With North American banks closed for holidays in the US and Canada, you would think there will be minimal movements in the markets today. While that might be the case for some markets, that’s not to say it has been quiet everywhere. Indeed, the Japanese yen has sold off sharply again with commodity dollars firming up and crude oil hitting fresh multi-year highs in the first half of today’s session. Bond yields climbed higher, reflecting investors expectations that the central banks will tighten their policies in the months ahead in order to control inflation from spiralling out of control. Unsurprisingly, Nasdaq futures traded lower, along with some European indices.
The overall behaviour of the markets suggests the appetite for risk is not quite there, yet it is not full-on risk-off either. Yields have risen on inflation fears, but this has not harmed risk assets across the board. In other words, it is the “reflation” trade dominating the agenda rather than risk-off. But sentiment could turn negative very quickly, so don’t be fooled by the apparent calmness. Among other things, the energy crisis is one of the biggest risks facing investors right now. But there are also tapering fears, stagflation risks and not to mention Evergrande.
Keep an eye on rising yields – if we see an acceleration in the rally then it could ignite fresh selling for stocks. Here’s the UK 10-year yield chart:
Meanwhile, the economic calendar is fairly quiet today, but things will pick up later in the week.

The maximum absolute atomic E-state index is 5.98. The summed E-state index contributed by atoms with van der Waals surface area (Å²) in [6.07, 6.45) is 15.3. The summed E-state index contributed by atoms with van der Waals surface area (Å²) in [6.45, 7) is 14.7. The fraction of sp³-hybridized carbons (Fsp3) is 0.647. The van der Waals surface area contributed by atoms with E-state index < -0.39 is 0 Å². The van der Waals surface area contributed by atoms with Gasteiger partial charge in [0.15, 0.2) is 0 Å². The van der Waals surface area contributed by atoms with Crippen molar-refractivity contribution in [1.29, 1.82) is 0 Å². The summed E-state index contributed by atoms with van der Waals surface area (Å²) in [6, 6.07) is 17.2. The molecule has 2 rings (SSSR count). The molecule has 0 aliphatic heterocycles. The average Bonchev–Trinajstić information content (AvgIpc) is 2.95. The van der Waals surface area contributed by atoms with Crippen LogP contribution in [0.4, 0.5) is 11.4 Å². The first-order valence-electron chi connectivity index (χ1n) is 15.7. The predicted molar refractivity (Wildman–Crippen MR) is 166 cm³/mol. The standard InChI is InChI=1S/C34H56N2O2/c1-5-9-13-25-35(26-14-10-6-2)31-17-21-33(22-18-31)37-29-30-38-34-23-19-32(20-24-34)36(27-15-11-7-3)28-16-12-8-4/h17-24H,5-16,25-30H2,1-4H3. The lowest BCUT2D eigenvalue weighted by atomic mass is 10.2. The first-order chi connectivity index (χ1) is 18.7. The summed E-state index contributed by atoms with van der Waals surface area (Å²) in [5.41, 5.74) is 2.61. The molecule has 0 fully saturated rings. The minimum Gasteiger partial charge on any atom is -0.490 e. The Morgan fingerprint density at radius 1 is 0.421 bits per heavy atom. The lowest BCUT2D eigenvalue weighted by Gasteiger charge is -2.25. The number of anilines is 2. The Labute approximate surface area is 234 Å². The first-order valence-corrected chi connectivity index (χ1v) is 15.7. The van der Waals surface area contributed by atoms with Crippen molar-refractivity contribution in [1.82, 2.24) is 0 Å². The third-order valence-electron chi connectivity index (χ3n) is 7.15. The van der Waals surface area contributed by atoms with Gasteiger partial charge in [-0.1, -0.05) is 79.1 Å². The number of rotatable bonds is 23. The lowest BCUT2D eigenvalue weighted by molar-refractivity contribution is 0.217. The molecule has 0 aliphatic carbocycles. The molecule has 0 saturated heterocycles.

Friday’s US jobs report disappointed on the headline front, but other aspects of the report as wages growth and unemployment rate both beat expectations. More importantly, the markets reacted as if to suggest the jobs report made no difference in terms of expectations about Fed’s tapering timeline.
- Chinese trade figures
- UK average earnings and jobless claims
- ZEW surveys for Germany and Eurozone
A few other Bank of England policy makers have become vocal about inflation risks. A couple of BoE officials have said inflation is proving to be hotter than expected and likely to persist longer than expected. If we see wages data catch up with inflation, then the BoE will have even less reason to keep current policy. The pound will remain in focus on Tuesday as investors respond to the latest wages and employment data.
- UK data dump including construction output, manufacturing production and monthly GDP estimate
- US CPI
- FOMC meeting minutes
On Wednesday we will get to find out exactly how hawkish they Fed was at its previous meeting and whether they were already making plans about tapering QE in November.
We will also get the latest inflation data from the world’s largest economy. CPI has already surpassed the Fed’s target and overshoot all sorts of expectations. If we see another sharp rise in prices this might trigger concerns that the Fed will taper QE faster than would ideally be the case. Stocks could drop and yields might jump if this is the case.
- Australian employment report
- Chinese CPI
- US PPI and jobless claims
- US retail sales, Empire State Manufacturing Index and UoM’s consumer sentiment and inflation expectations indices.
Stagflation concerns have been rising in recent weeks as inflationary pressures have been growing with energy prices surging etc. If the UoM survey show consumer inflation expectations have risen while sentiment towards the economy has dropped, this will provide hard evidence about the risks of stagflation.